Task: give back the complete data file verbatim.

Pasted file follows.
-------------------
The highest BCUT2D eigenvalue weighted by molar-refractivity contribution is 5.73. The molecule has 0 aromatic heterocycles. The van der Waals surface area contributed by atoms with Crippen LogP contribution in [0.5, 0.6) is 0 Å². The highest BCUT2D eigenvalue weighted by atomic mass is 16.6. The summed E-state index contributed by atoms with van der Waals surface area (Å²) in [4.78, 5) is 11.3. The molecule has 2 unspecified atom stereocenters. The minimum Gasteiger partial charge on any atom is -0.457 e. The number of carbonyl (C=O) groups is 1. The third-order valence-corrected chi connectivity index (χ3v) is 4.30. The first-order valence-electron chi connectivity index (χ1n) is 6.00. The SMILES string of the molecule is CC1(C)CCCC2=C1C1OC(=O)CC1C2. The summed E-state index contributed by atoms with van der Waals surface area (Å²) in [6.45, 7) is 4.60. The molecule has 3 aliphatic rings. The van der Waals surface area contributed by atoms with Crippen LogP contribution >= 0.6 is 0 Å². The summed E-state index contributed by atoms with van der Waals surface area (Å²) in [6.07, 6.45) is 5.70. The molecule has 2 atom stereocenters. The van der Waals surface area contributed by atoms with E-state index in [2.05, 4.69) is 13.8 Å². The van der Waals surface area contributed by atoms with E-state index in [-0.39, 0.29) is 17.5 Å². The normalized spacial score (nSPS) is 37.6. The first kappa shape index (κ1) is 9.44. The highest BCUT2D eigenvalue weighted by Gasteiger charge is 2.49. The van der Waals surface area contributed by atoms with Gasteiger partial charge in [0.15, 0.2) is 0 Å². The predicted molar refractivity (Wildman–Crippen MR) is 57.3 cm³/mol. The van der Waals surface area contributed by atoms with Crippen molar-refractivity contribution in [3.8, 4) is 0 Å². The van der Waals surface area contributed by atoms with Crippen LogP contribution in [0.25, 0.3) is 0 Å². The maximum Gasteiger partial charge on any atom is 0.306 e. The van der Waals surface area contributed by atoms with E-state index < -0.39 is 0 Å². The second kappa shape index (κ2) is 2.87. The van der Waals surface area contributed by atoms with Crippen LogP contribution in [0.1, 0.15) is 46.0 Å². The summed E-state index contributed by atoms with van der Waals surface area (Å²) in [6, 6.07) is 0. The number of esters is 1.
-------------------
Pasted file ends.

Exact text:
The highest BCUT2D eigenvalue weighted by molar-refractivity contribution is 5.73. The molecule has 0 aromatic heterocycles. The van der Waals surface area contributed by atoms with Crippen LogP contribution in [0.5, 0.6) is 0 Å². The highest BCUT2D eigenvalue weighted by atomic mass is 16.6. The summed E-state index contributed by atoms with van der Waals surface area (Å²) in [4.78, 5) is 11.3. The molecule has 2 unspecified atom stereocenters. The minimum Gasteiger partial charge on any atom is -0.457 e. The number of carbonyl (C=O) groups is 1. The third-order valence-corrected chi connectivity index (χ3v) is 4.30. The first-order valence-electron chi connectivity index (χ1n) is 6.00. The SMILES string of the molecule is CC1(C)CCCC2=C1C1OC(=O)CC1C2. The summed E-state index contributed by atoms with van der Waals surface area (Å²) in [6.45, 7) is 4.60. The molecule has 3 aliphatic rings. The van der Waals surface area contributed by atoms with Crippen LogP contribution >= 0.6 is 0 Å². The summed E-state index contributed by atoms with van der Waals surface area (Å²) in [6.07, 6.45) is 5.70. The molecule has 2 atom stereocenters. The van der Waals surface area contributed by atoms with E-state index in [2.05, 4.69) is 13.8 Å². The van der Waals surface area contributed by atoms with E-state index in [-0.39, 0.29) is 17.5 Å². The normalized spacial score (nSPS) is 37.6. The first kappa shape index (κ1) is 9.44. The highest BCUT2D eigenvalue weighted by Gasteiger charge is 2.49. The van der Waals surface area contributed by atoms with Gasteiger partial charge in [0.15, 0.2) is 0 Å². The predicted molar refractivity (Wildman–Crippen MR) is 57.3 cm³/mol. The van der Waals surface area contributed by atoms with Crippen molar-refractivity contribution in [3.8, 4) is 0 Å². The van der Waals surface area contributed by atoms with Crippen LogP contribution in [0.25, 0.3) is 0 Å². The maximum Gasteiger partial charge on any atom is 0.306 e. The van der Waals surface area contributed by atoms with E-state index < -0.39 is 0 Å². The second kappa shape index (κ2) is 2.87. The van der Waals surface area contributed by atoms with Crippen LogP contribution in [0.1, 0.15) is 46.0 Å². The summed E-state index contributed by atoms with van der Waals surface area (Å²) in [6, 6.07) is 0. The number of esters is 1.